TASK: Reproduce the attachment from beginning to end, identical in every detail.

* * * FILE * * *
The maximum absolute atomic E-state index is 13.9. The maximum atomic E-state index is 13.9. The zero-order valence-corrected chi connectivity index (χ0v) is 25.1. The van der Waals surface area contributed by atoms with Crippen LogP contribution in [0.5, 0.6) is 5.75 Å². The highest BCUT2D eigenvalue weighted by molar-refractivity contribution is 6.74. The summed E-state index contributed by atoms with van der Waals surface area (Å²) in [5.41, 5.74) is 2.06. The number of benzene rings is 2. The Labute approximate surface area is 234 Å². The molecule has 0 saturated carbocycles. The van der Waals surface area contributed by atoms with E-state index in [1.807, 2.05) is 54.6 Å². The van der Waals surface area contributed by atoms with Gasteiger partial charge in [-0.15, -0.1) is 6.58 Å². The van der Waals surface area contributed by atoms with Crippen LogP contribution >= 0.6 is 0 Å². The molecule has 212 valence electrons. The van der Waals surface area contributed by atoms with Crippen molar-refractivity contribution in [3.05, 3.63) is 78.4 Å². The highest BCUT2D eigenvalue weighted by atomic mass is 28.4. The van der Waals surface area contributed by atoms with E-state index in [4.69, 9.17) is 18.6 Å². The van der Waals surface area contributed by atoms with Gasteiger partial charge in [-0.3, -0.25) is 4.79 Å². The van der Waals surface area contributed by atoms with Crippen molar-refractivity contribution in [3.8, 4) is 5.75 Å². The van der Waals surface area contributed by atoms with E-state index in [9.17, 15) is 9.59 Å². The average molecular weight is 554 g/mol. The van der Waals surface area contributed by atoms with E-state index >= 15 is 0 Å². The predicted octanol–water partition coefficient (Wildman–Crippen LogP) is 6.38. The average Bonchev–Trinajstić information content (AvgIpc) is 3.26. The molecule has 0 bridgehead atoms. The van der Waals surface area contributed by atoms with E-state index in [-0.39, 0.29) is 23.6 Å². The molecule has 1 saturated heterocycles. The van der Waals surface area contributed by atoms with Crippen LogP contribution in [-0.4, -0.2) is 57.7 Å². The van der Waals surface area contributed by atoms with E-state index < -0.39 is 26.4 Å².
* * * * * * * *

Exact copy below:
The maximum absolute atomic E-state index is 13.9. The maximum atomic E-state index is 13.9. The zero-order valence-corrected chi connectivity index (χ0v) is 25.1. The van der Waals surface area contributed by atoms with Crippen LogP contribution in [0.5, 0.6) is 5.75 Å². The highest BCUT2D eigenvalue weighted by molar-refractivity contribution is 6.74. The summed E-state index contributed by atoms with van der Waals surface area (Å²) in [5.41, 5.74) is 2.06. The number of benzene rings is 2. The Labute approximate surface area is 234 Å². The molecule has 0 saturated carbocycles. The van der Waals surface area contributed by atoms with E-state index in [1.807, 2.05) is 54.6 Å². The van der Waals surface area contributed by atoms with Gasteiger partial charge in [-0.15, -0.1) is 6.58 Å². The van der Waals surface area contributed by atoms with Crippen LogP contribution >= 0.6 is 0 Å². The molecule has 212 valence electrons. The van der Waals surface area contributed by atoms with Crippen molar-refractivity contribution in [3.05, 3.63) is 78.4 Å². The highest BCUT2D eigenvalue weighted by atomic mass is 28.4. The van der Waals surface area contributed by atoms with E-state index in [4.69, 9.17) is 18.6 Å². The van der Waals surface area contributed by atoms with Gasteiger partial charge in [-0.3, -0.25) is 4.79 Å². The van der Waals surface area contributed by atoms with Crippen molar-refractivity contribution in [3.8, 4) is 5.75 Å². The van der Waals surface area contributed by atoms with E-state index in [9.17, 15) is 9.59 Å². The average molecular weight is 554 g/mol. The van der Waals surface area contributed by atoms with E-state index >= 15 is 0 Å². The predicted octanol–water partition coefficient (Wildman–Crippen LogP) is 6.38. The average Bonchev–Trinajstić information content (AvgIpc) is 3.26. The molecule has 0 bridgehead atoms. The van der Waals surface area contributed by atoms with E-state index in [-0.39, 0.29) is 23.6 Å². The molecule has 1 saturated heterocycles. The van der Waals surface area contributed by atoms with Crippen LogP contribution in [-0.4, -0.2) is 57.7 Å². The van der Waals surface area contributed by atoms with E-state index < -0.39 is 26.4 Å².